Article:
During its Monday, March 11 meeting, the Nye County Commission formally voted and publicly proclaimed its opposition not just to Senate Bill 143 but to any legislation that the county feels infringes upon its citizens’ Second Amendment rights.
The decision was unanimous and came with strong backing from members of the community, many of whom took the time to head to the meeting to show their support.
When the vote came in at 5-0, the audience erupted in applause, highlighting just how important this issue appears to be to those in Nye County.
Nye County Sheriff Sharon Wehrly received a large share of the public gratitude as well, with residents thanking her for penning a letter to Nevada Gov. Steve Sisolak proclaiming her intention to forego enforcement of Senate Bill 143, the new background check law for private gun transfers which passed the Legislature in February.
Nye County Commissioner Leo Blundo made the motion to adopt the resolution detailing the county’s objection to laws that infringe upon Second Amendment rights, which was quickly seconded by Commissioner Debra Strickland.
Blundo also added a caveat that the letter be altered to include five signature lines, one for each commissioner, rather than just one signature line for the commission chair, “As I believe we are all in unanimous support,” Blundo stated.
When opened for public comment, the item drew several speakers who voiced their wholehearted endorsement of the resolution.
First to offer his thoughts was resident Robert Thomas III, who stated, “The Bill of Rights are God-given rights, not privileges granted by man. Tyranny occurs when man at some level of government usurps the rights or delegated powers not granted to that particular government. Here, the Nevada Legislature has usurped the rights reserved to the people.”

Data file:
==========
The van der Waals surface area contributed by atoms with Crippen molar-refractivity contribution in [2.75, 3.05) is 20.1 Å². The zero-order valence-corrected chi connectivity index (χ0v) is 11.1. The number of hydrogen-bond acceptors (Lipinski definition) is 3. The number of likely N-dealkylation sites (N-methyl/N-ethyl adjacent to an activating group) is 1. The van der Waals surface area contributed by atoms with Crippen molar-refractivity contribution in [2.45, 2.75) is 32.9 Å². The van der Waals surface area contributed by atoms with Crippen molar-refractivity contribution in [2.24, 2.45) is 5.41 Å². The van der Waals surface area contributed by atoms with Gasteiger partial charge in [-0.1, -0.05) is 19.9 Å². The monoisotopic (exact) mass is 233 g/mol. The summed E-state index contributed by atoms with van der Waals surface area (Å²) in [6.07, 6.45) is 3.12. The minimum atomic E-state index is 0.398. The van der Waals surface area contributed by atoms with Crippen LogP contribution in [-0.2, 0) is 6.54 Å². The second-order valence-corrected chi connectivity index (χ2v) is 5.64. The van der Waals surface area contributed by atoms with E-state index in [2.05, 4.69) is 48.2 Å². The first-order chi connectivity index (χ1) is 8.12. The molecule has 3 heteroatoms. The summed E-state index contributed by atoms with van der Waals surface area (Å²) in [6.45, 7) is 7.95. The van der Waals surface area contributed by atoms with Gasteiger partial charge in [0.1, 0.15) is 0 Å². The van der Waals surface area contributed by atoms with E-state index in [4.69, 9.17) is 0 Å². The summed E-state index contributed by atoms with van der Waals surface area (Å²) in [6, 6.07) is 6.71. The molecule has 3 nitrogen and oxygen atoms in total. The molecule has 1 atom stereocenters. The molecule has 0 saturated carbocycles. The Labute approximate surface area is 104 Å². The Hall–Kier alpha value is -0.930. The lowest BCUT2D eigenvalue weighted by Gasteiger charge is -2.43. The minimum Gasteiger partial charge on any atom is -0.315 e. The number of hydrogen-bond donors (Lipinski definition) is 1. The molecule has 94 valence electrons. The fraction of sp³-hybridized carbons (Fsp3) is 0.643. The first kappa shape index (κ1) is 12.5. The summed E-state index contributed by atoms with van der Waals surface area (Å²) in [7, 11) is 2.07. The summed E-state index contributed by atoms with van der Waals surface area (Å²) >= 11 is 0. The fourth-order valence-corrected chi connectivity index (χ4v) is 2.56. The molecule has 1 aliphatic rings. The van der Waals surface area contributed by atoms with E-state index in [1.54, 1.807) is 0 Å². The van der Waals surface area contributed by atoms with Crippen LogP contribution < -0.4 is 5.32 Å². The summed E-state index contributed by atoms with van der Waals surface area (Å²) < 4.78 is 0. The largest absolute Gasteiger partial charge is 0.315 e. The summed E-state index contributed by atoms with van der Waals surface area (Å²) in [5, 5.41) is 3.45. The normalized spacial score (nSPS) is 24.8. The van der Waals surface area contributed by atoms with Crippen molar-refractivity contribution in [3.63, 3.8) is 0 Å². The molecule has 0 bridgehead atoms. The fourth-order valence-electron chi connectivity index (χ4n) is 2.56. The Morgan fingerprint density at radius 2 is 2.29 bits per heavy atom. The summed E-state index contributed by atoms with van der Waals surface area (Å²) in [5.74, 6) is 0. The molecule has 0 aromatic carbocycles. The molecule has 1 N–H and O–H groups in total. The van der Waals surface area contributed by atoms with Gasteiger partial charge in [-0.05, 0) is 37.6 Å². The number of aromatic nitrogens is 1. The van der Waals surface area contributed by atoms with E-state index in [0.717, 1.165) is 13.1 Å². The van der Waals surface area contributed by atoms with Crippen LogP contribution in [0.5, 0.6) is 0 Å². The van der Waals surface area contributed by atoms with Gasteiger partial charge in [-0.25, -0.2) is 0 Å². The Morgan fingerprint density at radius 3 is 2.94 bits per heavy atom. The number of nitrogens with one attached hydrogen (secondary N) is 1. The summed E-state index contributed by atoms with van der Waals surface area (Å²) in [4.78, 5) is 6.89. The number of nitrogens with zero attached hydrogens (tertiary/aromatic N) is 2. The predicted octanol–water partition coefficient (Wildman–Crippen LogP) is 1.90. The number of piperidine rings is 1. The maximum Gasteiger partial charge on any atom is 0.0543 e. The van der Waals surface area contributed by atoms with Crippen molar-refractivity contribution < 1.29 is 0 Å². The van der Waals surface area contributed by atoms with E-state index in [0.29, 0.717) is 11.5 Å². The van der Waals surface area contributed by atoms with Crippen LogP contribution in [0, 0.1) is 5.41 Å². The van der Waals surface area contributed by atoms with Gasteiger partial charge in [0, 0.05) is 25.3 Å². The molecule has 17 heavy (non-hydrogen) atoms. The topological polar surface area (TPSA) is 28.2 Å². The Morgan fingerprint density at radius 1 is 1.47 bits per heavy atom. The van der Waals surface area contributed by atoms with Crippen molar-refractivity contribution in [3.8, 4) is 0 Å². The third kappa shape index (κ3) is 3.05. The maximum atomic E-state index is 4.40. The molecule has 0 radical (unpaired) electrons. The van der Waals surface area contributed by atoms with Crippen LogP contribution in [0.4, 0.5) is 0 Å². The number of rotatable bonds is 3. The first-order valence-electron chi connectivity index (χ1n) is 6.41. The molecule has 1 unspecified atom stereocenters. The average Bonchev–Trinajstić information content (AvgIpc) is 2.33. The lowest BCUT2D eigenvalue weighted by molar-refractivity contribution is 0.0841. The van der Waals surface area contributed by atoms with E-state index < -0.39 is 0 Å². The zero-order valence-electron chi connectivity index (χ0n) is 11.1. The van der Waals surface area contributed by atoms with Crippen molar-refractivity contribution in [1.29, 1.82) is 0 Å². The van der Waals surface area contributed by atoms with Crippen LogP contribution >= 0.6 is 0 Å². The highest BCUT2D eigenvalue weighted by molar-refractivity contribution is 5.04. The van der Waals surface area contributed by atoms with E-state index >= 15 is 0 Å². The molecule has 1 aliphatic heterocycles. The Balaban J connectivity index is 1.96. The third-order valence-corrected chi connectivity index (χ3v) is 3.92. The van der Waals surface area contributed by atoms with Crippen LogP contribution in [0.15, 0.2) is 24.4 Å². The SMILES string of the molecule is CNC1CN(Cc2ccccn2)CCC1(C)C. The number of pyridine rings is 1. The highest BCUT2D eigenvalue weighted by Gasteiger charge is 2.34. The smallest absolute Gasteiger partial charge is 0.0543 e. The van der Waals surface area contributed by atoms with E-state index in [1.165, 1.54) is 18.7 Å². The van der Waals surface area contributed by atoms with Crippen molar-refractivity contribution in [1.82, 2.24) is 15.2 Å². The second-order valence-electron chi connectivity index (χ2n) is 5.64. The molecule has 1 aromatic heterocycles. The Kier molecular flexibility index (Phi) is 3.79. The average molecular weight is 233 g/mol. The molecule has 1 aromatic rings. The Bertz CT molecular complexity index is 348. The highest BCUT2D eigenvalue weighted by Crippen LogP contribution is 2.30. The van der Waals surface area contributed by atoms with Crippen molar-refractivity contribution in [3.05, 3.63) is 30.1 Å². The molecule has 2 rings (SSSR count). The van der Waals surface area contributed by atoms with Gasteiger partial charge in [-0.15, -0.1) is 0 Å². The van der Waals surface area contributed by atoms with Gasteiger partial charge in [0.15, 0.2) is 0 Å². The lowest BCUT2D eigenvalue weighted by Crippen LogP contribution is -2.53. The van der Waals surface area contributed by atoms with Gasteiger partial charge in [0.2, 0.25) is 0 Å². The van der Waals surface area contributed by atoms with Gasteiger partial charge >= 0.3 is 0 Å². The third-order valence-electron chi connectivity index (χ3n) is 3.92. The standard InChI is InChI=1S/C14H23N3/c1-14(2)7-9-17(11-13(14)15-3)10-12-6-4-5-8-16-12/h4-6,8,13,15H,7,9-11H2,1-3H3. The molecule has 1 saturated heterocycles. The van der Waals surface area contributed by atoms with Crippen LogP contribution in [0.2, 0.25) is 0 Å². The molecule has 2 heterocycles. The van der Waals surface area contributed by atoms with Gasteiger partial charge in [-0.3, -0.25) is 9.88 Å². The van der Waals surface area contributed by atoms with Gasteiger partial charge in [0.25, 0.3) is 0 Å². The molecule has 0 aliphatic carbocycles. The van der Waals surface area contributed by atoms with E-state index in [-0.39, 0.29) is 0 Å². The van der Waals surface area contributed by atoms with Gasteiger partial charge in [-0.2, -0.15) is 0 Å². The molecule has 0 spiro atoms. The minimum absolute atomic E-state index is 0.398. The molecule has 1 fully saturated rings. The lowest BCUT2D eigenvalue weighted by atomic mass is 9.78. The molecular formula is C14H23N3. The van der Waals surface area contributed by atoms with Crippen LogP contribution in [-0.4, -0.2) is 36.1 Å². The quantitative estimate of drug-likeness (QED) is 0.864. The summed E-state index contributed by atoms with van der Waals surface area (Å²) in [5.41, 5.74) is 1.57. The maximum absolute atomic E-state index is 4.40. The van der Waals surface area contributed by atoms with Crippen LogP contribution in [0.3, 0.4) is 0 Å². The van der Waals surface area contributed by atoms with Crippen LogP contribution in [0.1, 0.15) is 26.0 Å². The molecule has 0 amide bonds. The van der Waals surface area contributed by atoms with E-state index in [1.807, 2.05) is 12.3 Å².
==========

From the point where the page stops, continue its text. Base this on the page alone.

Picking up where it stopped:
Thomas III went on suggest a change of his own, recommending the resolution also include a statement in support of Nye County Sheriff Sharon Wehrly’s letter of opposition.
In that letter, Wehrly wrote, “For me, this gun legislation (Senate Bill 143) is a political statement and as such is in direct conflict with the Second Amendment’s delineated rights … History seems to be repeating itself in the United States; in Germany prior to World War II we saw Hitler place restrictions on the public’s right to bear arms, then we stood by and watched him seize the firearms from his citizens, placing them ‘under the protection of the state.’
“Today, we see politicians use the death of innocent victims to advocate for laws that prevent the non-criminal, law-abiding citizens of our communities from transferring firearms between individuals without a background check, limit the types of firearms they buy and regulate the capacity or type of magazines for the firearms they own.”
Wehrly’s letter concluded with a simple but indisputably firm statement, “I will not participate in the enforcement of this new law and certainly won’t stand silent while my citizens are turned into criminals …”